Beer drinkers owe their pleasure to yeast just as much as 20th century wounded and ill owed their recovery to mold. Molds and yeasts are magical fungi, providing blue cheese, beer and wine and bread, and penicillin.
But what's the next generation of antibiotics? As you drink your beer at the next Salem Science Pub, at Brown's Towne Lounge on Tuesday at 6:30pm, you'll learn more about the engineering and chemistry of the next round of wonder drugs.
With the increased use and frequent misuse of antibiotics, there is a growing concern about the rise of drug-resistant strains of bacteria and other pathogens. Many drug discoveries have happened by accident, such as through chance observation or through scientific analysis of folk remedies. Often those broad-spectrum drugs can lead to negative side effects or drug resistance.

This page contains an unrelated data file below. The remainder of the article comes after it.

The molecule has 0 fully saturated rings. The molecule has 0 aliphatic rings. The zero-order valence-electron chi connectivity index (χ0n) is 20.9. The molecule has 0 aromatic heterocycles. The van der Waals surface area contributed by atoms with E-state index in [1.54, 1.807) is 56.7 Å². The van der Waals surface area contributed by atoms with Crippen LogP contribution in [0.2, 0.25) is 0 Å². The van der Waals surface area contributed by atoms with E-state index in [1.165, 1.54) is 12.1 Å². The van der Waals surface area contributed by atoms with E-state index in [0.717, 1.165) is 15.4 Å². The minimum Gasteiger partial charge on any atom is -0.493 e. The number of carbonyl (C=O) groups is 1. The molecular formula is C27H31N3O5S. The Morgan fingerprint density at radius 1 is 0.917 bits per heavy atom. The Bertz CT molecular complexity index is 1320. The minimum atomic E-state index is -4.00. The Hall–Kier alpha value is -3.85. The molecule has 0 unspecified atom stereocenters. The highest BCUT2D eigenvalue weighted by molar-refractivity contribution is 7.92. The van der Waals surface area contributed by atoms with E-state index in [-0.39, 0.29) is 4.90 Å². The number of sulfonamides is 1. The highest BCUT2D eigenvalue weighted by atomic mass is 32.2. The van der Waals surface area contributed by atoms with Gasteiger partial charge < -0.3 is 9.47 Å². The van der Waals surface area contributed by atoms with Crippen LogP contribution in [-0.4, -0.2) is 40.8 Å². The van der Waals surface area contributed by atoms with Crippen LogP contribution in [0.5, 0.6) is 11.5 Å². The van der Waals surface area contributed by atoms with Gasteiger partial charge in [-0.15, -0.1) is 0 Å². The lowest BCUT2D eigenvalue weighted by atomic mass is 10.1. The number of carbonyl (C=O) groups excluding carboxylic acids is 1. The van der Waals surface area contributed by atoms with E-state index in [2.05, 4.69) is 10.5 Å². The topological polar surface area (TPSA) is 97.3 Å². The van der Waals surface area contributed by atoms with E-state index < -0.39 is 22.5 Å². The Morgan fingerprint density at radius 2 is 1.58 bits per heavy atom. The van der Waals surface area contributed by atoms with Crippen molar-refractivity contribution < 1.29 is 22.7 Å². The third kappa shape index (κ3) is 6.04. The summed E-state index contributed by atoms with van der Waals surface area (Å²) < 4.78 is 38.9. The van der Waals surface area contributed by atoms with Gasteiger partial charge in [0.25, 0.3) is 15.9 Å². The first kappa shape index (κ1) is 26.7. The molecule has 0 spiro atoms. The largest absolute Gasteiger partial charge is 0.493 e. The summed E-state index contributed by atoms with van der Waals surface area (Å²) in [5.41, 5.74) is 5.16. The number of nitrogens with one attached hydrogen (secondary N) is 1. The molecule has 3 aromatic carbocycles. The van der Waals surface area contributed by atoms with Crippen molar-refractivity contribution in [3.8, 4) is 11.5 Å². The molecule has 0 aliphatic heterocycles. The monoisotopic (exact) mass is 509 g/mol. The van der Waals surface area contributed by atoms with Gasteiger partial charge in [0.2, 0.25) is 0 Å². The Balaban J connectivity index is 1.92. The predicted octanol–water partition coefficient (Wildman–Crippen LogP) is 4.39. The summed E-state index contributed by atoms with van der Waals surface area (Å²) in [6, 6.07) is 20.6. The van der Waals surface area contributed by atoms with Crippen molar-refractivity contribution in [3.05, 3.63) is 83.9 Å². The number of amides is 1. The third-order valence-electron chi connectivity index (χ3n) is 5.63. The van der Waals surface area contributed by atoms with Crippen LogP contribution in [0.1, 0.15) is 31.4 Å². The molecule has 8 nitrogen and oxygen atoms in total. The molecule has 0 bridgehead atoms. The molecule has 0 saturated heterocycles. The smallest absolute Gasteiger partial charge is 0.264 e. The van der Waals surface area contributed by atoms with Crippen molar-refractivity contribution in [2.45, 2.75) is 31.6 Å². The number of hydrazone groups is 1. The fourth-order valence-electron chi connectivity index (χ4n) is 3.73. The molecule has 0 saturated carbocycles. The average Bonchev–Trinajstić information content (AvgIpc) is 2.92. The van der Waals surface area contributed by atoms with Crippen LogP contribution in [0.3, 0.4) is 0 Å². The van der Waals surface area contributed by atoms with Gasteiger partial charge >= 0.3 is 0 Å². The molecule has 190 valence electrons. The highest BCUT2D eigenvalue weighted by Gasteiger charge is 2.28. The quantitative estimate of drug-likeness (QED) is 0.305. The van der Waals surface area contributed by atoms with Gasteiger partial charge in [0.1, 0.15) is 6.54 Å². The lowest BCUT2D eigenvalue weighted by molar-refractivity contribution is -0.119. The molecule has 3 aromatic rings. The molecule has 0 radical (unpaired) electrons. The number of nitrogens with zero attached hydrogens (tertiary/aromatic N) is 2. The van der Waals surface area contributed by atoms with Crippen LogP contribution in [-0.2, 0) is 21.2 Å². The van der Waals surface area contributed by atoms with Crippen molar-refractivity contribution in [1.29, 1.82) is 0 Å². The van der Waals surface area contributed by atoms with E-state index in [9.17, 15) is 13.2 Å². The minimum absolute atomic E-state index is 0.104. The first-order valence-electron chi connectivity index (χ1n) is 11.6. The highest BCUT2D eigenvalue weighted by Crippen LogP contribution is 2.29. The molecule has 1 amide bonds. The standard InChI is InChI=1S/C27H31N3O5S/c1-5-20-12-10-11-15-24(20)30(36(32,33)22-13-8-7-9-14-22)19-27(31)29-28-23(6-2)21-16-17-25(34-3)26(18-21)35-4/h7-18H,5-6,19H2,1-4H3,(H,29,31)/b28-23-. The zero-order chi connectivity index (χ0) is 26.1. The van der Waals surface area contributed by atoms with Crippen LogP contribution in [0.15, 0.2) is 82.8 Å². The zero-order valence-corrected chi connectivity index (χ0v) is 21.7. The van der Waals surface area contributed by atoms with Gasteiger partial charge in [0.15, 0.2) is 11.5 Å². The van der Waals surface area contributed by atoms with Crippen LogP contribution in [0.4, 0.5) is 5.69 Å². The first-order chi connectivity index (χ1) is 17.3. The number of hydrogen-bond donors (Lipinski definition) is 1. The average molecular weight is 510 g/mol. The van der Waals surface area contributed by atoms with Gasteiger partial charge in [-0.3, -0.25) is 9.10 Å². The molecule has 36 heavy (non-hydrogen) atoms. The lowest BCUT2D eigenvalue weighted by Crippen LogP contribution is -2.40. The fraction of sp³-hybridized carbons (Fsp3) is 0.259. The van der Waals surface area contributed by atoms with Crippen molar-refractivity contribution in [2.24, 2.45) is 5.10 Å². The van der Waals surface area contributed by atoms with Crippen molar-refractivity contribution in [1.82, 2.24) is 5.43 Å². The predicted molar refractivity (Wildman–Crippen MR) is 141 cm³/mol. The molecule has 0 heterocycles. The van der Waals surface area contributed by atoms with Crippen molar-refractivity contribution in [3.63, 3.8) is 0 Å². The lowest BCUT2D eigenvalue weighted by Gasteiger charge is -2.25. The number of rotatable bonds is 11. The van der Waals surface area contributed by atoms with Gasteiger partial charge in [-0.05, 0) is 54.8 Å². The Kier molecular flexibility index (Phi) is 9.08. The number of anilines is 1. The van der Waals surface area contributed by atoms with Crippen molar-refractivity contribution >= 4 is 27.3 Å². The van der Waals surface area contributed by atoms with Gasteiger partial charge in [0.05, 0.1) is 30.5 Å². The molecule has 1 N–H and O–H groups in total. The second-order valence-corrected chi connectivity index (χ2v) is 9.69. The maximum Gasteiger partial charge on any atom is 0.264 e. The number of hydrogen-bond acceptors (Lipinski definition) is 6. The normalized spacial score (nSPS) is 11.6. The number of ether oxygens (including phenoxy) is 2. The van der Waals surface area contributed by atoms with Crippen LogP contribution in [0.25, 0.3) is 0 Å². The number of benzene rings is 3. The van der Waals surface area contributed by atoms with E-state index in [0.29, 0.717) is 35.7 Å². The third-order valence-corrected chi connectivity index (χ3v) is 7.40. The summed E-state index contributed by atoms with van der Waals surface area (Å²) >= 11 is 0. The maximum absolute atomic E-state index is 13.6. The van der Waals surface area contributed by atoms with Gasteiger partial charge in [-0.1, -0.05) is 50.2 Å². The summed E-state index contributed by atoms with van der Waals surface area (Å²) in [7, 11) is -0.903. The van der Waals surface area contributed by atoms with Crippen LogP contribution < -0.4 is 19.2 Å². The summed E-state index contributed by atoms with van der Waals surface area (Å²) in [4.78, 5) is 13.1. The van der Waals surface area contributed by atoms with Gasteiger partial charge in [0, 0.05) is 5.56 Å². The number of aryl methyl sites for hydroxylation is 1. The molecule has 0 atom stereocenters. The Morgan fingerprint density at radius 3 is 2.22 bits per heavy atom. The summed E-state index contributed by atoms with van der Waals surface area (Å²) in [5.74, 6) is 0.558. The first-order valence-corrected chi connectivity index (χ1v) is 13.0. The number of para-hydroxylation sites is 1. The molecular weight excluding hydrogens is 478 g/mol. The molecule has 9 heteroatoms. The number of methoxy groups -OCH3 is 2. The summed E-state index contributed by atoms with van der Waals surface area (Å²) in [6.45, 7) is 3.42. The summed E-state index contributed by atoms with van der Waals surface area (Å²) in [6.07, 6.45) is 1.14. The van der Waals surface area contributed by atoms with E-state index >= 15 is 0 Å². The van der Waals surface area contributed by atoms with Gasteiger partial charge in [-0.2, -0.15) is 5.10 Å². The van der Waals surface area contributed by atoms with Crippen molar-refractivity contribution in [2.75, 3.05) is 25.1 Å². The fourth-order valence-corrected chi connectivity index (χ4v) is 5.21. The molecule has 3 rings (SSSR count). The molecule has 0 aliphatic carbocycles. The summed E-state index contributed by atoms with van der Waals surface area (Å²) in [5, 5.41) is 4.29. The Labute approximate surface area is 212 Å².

But that is changing. Sarah Kirk, PhD, and her research group focus on designing medications that target specific receptors in the body for distinct purposes, a process known as “rational drug design.” They work to understand relationships among the drug’s molecular structure, the interaction with the body’s receptors, and therapeutic result. At this Science Pub, learn about discovering the size and shape of the receptors, designing drugs to fit them, and how all the pieces must be put together like a puzzle.